Get the most out of earth’s best open-source operating system. We’ll highlight the best Linux distros, software and games, and share tips useful for anyone switching from Windows or OS X.
“The Year of the Linux Desktop” yet to arrive, but until it does, you can play these popular PC and console games natively on your Linux OS — no emulation or virtualization required!
Linux is amazing, unless it won’t install. Then it just hurts. Fortunately, a number of laptop makers build Linux laptops that don’t suffer from any driver or software faults.
If you’re on Linux Mint Cinnamon and you want app menus to appear in a panel, such as along the top of the screen, then this is the third-party applet for you.
Linux distributions have loads of benefits, but certain out-of-the-box features aren’t native in Linux. For instance, watching DVDs or Blu-rays is difficult — but these tools and tricks will help.
There’s a reason VLC is called the Swiss Army Knife of media players. This article identifies six awesome VLC features and explains how to use them.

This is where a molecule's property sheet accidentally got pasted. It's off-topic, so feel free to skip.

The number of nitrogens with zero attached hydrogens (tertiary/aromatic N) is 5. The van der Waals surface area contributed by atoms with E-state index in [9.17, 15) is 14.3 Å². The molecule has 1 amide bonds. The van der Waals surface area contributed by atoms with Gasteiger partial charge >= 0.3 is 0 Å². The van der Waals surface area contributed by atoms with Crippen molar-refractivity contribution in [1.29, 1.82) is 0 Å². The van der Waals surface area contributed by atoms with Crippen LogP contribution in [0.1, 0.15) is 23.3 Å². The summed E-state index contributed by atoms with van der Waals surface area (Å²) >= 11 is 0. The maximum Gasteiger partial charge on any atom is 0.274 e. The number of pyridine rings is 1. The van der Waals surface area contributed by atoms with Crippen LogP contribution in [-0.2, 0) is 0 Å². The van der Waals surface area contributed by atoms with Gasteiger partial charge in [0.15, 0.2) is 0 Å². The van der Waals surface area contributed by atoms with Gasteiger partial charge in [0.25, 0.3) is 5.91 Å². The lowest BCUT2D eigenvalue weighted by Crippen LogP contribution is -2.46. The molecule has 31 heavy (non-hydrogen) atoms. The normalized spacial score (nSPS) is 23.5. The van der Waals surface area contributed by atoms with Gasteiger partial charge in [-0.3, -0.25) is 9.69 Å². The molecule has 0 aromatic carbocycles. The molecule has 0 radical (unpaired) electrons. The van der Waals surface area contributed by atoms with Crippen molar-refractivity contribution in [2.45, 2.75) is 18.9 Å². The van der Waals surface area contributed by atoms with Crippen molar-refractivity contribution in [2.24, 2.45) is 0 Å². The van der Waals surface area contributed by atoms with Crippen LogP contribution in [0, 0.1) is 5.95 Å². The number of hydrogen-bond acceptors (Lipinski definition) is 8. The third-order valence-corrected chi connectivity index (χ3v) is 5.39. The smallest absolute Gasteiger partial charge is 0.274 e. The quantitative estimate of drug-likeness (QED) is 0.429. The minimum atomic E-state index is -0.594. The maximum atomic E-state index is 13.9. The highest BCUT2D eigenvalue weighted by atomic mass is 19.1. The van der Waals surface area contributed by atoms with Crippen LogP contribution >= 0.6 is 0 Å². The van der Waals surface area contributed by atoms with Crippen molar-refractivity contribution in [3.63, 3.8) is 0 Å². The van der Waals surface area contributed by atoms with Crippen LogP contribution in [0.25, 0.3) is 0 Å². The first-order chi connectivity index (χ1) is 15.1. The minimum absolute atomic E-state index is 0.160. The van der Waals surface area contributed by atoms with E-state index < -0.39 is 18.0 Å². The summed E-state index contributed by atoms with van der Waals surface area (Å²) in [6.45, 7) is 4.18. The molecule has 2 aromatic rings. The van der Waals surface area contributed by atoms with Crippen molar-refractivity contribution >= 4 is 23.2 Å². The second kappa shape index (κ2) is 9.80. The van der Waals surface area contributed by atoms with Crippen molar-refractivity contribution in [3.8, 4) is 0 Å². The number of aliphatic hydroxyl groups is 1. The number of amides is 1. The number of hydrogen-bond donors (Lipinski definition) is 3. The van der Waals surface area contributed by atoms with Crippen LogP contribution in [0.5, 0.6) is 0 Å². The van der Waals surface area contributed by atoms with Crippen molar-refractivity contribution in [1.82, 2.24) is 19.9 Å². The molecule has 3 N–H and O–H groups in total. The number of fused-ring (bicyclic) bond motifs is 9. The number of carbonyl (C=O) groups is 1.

TeamViewer is the gold standard in remote desktop tools. It’s cross-platform and free for personal use. The latest version includes new features for remote assistance. Here’s how to get started with TeamViewer 12.
Evernote remains one of the most popular and widely used apps, but isn’t available for Linux. Thankfully, there’s no shortage of superb notepad options that sync from Linux across multiple devices.
KDE is an increasingly popular desktop environment, but are you getting the most out of it? If you think it’s time to maximize your KDE experience, consider these five distributions,
You can now run Linux on Windows. Learn more about Bash on Windows, from how and why you should install it, to hidden features you probably didn’t know about.
Linux distributions offer a flexible, more versatile solution to creating an awesome HTPC than Windows. Looking to build a HTPC? There’s a slew of fantastic Linux media center distros awaiting.
A year on from Ubuntu 16.04 LTS, a new version has been released. But is the interim release, Ubuntu 16.10 Yakkety Yak, even worth installing? Or should you stick with your current Ubuntu version?
You’re interested in Linux, and you’ve come across “GNOME”, an acronym for GNU Network Object Model Environment. GNOME is one of the most popular open source interfaces, but what does that mean?